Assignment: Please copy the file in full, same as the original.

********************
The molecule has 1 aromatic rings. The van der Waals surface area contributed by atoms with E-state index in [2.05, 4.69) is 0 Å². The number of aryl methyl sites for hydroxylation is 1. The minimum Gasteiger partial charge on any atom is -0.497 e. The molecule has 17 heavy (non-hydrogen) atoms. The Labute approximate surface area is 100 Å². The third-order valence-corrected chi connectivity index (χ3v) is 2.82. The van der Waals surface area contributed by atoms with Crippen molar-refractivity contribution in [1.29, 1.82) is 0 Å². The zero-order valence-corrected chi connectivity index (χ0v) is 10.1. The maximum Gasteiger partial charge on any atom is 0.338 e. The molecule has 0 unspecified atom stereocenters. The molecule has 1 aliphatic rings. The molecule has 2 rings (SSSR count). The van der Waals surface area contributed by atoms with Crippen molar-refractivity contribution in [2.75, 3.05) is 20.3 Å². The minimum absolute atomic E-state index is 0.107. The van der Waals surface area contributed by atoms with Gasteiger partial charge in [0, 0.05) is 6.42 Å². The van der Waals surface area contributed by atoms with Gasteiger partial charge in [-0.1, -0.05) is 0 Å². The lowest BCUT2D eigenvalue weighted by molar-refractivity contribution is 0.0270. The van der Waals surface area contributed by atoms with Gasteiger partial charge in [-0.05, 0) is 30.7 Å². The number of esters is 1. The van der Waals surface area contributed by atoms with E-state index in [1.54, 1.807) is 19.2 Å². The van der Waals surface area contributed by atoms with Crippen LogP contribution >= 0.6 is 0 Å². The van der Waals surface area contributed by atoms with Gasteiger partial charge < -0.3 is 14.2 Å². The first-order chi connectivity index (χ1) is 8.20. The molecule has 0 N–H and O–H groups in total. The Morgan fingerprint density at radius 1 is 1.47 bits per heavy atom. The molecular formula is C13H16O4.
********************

The molecule has 1 aromatic rings. The van der Waals surface area contributed by atoms with E-state index in [2.05, 4.69) is 0 Å². The number of aryl methyl sites for hydroxylation is 1. The minimum Gasteiger partial charge on any atom is -0.497 e. The molecule has 17 heavy (non-hydrogen) atoms. The Labute approximate surface area is 100 Å². The third-order valence-corrected chi connectivity index (χ3v) is 2.82. The van der Waals surface area contributed by atoms with Crippen molar-refractivity contribution in [1.29, 1.82) is 0 Å². The zero-order valence-corrected chi connectivity index (χ0v) is 10.1. The maximum Gasteiger partial charge on any atom is 0.338 e. The molecule has 0 unspecified atom stereocenters. The molecule has 1 aliphatic rings. The molecule has 2 rings (SSSR count). The van der Waals surface area contributed by atoms with Crippen molar-refractivity contribution in [2.75, 3.05) is 20.3 Å². The minimum absolute atomic E-state index is 0.107. The van der Waals surface area contributed by atoms with Gasteiger partial charge in [0, 0.05) is 6.42 Å². The van der Waals surface area contributed by atoms with Gasteiger partial charge in [-0.1, -0.05) is 0 Å². The lowest BCUT2D eigenvalue weighted by molar-refractivity contribution is 0.0270. The van der Waals surface area contributed by atoms with Gasteiger partial charge in [-0.05, 0) is 30.7 Å². The number of esters is 1. The van der Waals surface area contributed by atoms with E-state index in [1.54, 1.807) is 19.2 Å². The van der Waals surface area contributed by atoms with Crippen LogP contribution >= 0.6 is 0 Å². The van der Waals surface area contributed by atoms with Gasteiger partial charge < -0.3 is 14.2 Å². The first-order chi connectivity index (χ1) is 8.20. The molecule has 0 N–H and O–H groups in total. The Morgan fingerprint density at radius 1 is 1.47 bits per heavy atom. The molecular formula is C13H16O4.